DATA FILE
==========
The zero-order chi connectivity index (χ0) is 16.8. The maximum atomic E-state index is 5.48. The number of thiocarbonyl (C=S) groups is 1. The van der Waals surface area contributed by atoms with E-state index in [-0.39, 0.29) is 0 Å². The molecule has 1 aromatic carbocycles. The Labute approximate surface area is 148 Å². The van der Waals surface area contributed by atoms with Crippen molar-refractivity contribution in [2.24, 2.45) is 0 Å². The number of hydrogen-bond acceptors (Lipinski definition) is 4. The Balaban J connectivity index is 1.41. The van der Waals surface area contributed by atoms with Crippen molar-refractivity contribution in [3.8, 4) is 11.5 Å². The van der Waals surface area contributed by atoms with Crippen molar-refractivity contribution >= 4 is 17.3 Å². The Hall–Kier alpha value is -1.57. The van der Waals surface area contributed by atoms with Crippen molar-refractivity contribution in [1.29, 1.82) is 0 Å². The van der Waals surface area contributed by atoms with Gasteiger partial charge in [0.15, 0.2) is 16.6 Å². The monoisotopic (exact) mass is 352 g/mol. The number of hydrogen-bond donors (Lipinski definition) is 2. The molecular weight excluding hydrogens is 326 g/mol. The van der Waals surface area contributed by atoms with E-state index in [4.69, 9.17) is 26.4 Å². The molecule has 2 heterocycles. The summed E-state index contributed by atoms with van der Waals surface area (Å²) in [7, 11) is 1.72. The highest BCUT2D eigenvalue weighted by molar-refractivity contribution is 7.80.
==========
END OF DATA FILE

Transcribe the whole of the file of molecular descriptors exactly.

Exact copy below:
The zero-order chi connectivity index (χ0) is 16.8. The maximum atomic E-state index is 5.48. The number of thiocarbonyl (C=S) groups is 1. The van der Waals surface area contributed by atoms with E-state index in [-0.39, 0.29) is 0 Å². The molecule has 1 aromatic carbocycles. The Labute approximate surface area is 148 Å². The van der Waals surface area contributed by atoms with Crippen molar-refractivity contribution in [2.24, 2.45) is 0 Å². The number of hydrogen-bond acceptors (Lipinski definition) is 4. The Balaban J connectivity index is 1.41. The van der Waals surface area contributed by atoms with Crippen molar-refractivity contribution in [3.8, 4) is 11.5 Å². The van der Waals surface area contributed by atoms with Crippen molar-refractivity contribution >= 4 is 17.3 Å². The Hall–Kier alpha value is -1.57. The van der Waals surface area contributed by atoms with Crippen molar-refractivity contribution in [1.29, 1.82) is 0 Å². The van der Waals surface area contributed by atoms with Gasteiger partial charge in [0.15, 0.2) is 16.6 Å². The monoisotopic (exact) mass is 352 g/mol. The number of hydrogen-bond donors (Lipinski definition) is 2. The molecular weight excluding hydrogens is 326 g/mol. The van der Waals surface area contributed by atoms with E-state index in [4.69, 9.17) is 26.4 Å². The molecule has 2 heterocycles. The summed E-state index contributed by atoms with van der Waals surface area (Å²) in [7, 11) is 1.72. The highest BCUT2D eigenvalue weighted by molar-refractivity contribution is 7.80.